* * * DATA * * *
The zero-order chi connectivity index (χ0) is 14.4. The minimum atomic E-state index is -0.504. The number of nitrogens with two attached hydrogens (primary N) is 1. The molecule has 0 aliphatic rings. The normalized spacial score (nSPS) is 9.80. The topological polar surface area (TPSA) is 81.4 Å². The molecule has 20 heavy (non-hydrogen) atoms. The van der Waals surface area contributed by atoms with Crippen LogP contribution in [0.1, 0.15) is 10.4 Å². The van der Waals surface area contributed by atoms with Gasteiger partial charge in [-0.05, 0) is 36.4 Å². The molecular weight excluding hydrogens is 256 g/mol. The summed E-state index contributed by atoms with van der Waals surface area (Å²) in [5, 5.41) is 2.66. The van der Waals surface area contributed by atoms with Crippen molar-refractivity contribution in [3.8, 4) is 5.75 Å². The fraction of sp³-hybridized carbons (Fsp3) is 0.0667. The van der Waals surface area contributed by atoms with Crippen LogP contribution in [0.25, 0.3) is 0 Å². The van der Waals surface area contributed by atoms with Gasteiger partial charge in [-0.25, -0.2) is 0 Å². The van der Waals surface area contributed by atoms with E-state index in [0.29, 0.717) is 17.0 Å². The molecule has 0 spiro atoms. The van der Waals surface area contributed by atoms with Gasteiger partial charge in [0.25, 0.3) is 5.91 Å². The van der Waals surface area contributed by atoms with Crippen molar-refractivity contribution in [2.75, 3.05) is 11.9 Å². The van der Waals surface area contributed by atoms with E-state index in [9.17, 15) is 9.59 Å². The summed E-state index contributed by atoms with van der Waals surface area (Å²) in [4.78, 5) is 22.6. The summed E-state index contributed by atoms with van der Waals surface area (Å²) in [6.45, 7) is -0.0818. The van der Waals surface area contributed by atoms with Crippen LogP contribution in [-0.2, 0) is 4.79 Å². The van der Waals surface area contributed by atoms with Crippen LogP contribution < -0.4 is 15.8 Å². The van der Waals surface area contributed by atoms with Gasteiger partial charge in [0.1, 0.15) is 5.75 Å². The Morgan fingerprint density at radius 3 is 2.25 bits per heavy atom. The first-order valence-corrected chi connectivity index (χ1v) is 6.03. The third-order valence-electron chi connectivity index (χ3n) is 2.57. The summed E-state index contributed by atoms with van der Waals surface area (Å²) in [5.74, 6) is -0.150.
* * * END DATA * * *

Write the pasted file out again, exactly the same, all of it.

The zero-order chi connectivity index (χ0) is 14.4. The minimum atomic E-state index is -0.504. The number of nitrogens with two attached hydrogens (primary N) is 1. The molecule has 0 aliphatic rings. The normalized spacial score (nSPS) is 9.80. The topological polar surface area (TPSA) is 81.4 Å². The molecule has 20 heavy (non-hydrogen) atoms. The van der Waals surface area contributed by atoms with Crippen LogP contribution in [0.1, 0.15) is 10.4 Å². The van der Waals surface area contributed by atoms with Gasteiger partial charge in [-0.05, 0) is 36.4 Å². The molecular weight excluding hydrogens is 256 g/mol. The summed E-state index contributed by atoms with van der Waals surface area (Å²) in [5, 5.41) is 2.66. The van der Waals surface area contributed by atoms with Crippen molar-refractivity contribution in [3.8, 4) is 5.75 Å². The fraction of sp³-hybridized carbons (Fsp3) is 0.0667. The van der Waals surface area contributed by atoms with Crippen LogP contribution in [0.25, 0.3) is 0 Å². The van der Waals surface area contributed by atoms with Gasteiger partial charge in [-0.25, -0.2) is 0 Å². The van der Waals surface area contributed by atoms with E-state index in [0.29, 0.717) is 17.0 Å². The molecule has 0 spiro atoms. The van der Waals surface area contributed by atoms with Gasteiger partial charge in [0.25, 0.3) is 5.91 Å². The van der Waals surface area contributed by atoms with Crippen molar-refractivity contribution in [2.75, 3.05) is 11.9 Å². The van der Waals surface area contributed by atoms with E-state index in [9.17, 15) is 9.59 Å². The summed E-state index contributed by atoms with van der Waals surface area (Å²) in [4.78, 5) is 22.6. The summed E-state index contributed by atoms with van der Waals surface area (Å²) in [6.45, 7) is -0.0818. The van der Waals surface area contributed by atoms with Crippen LogP contribution in [-0.2, 0) is 4.79 Å². The van der Waals surface area contributed by atoms with Crippen LogP contribution < -0.4 is 15.8 Å². The van der Waals surface area contributed by atoms with Gasteiger partial charge in [0.1, 0.15) is 5.75 Å². The Morgan fingerprint density at radius 3 is 2.25 bits per heavy atom. The first-order valence-corrected chi connectivity index (χ1v) is 6.03. The third-order valence-electron chi connectivity index (χ3n) is 2.57. The summed E-state index contributed by atoms with van der Waals surface area (Å²) in [5.74, 6) is -0.150.